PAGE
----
Umar Zameer found not guilty of murder in Toronto cop's death

Umar Zameer, left, with his defence lawyer Nader Hasan, walking into court in downtown Toronto on Tue. April 2, 2024. (Paul Smith/CBC - image credit)
Umar Zameer, left, with his defence lawyer Nader Hasan, walking into court in downtown Toronto on Tue. April 2, 2024. (Paul Smith/CBC - image credit)

Jurors have found Umar Zameer not guilty of all criminal charges, including first-degree murder, in the death of Toronto police officer Det.-Const. Jeffrey Northrup nearly three years ago.

Zameer had pleaded not guilty to first-degree murder, after he ran over Northrup with his car in an underground parking garage beneath Toronto City Hall on July 2, 2021. Both Northrup and his partner were in plain clothes, investigating a stabbing that night.

The verdict means the Crown did not prove beyond a reasonable doubt that Zameer intended to kill Northrup, as is required for both a first-degree and lesser second-degree murder conviction.

After the verdict was read, the judge apologized to Zameer for everything he has been through during the last three years.

"You are now free," Ontario Superior Court Justice Anne Molloy said.

The jury also found Zameer not guilty of manslaughter caused by dangerous driving. For a manslaughter conviction, a person must be found guilty of committing an unlawful act that caused death, without having the intent to kill.

Jury deliberations began Thursday evening, after a five-week trial during which Zameer testified that he didn't know Northrup and his partner were police, instead thinking his family was being ambushed by criminals.

Officers' testimony contradicted by experts during trial

The two officers approached his car in the parking garage around midnight, where Zameer was with his eight-months pregnant wife and two-year-old son. The young family was preparing to return to their Vaughan, Ont., home after celebrating Canada Day downtown.

Zameer said neither Northrup nor his partner – Sgt. Lisa Forbes – identified themselves as police that night. He said the pair began banging on his car after he locked the doors.

When Zameer tried to drive forward out of the parking space, he was blocked by an unmarked police van. He then reversed out of the spot at an accelerated speed and drove forward to exit the parking garage.

During the trial, two crash reconstructionist experts called by the defence and the Crown agreed Northrup was knocked down when Zameer reversed out of the parking spot.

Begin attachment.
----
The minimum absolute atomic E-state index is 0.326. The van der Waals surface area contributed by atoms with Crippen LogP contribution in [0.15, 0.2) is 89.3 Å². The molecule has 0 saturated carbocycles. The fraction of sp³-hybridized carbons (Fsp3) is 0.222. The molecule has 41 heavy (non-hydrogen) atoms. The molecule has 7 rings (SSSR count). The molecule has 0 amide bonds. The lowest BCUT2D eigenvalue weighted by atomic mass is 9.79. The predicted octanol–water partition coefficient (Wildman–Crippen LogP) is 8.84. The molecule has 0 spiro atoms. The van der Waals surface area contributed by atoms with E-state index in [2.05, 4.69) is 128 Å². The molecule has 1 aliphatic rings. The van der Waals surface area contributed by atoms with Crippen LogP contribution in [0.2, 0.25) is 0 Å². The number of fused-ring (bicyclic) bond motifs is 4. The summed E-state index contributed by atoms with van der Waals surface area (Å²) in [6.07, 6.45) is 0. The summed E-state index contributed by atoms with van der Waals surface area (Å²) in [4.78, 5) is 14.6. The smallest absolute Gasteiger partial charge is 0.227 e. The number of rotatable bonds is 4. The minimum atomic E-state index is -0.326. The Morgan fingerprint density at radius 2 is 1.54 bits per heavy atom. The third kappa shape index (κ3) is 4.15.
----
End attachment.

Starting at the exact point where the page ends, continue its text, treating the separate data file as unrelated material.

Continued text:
The 31-year veteran of the Toronto Police Service was already on the ground in the laneway of the car when he was run over, the experts said.

However, three police officers testified that Northrup was standing in the laneway with his hands up when he was run over.

Judge questioned Crown's 'morphing' theory 

Several times during the trial, the presiding judge questioned the Crown's changing theory about what happened on July 2, 2021, at one point saying she didn't see how the jury could convict Zameer of even the lesser second-degree murder charge.

During legal arguments not heard by the jury, Ontario Superior Court Justice Anne Molloy repeatedly raised concerns about the prosecution's changing narrative about where and how Northrup was struck.

Prosecutors Michael Cantlon and Karen Simone raised new theories after all their evidence had been presented to the jury, including some that were not brought up during their own crash reconstructionist expert's testimony.

One such theory — that Northrup was "clearly visible" to Zameer when he was hit regardless of his position, which itself is in dispute — was abandoned only days before lawyers made their final arguments to the jury, after Molloy said she was struggling to understand it.

The Crown's position "keeps morphing," the judge said Monday during legal arguments over her instructions to the jury.

Arguments and evidence discussed in the absence of the jury cannot be published until the jury is sequestered for deliberations.

Earlier in the trial, after the Crown finished presenting its evidence and while the jury was absent, Molloy noted the discrepancy between the testimony of police officers who said Northrup was standing up when he was run over, and that of the prosecution's expert.

Molloy pointed out another expert was set to give a similar opinion, that Northrup had already been knocked to the ground by Zameer's car when he was run over, as part of the defence's case.

The judge also referred to security footage, shown to jurors, in which an unidentified object believed to be Northrup appears on the ground in front of the car as it is driving forward.

"Let's just be blunt — I don't see how they can get to second-degree murder on this evidence because of the expert report and video," Molloy said.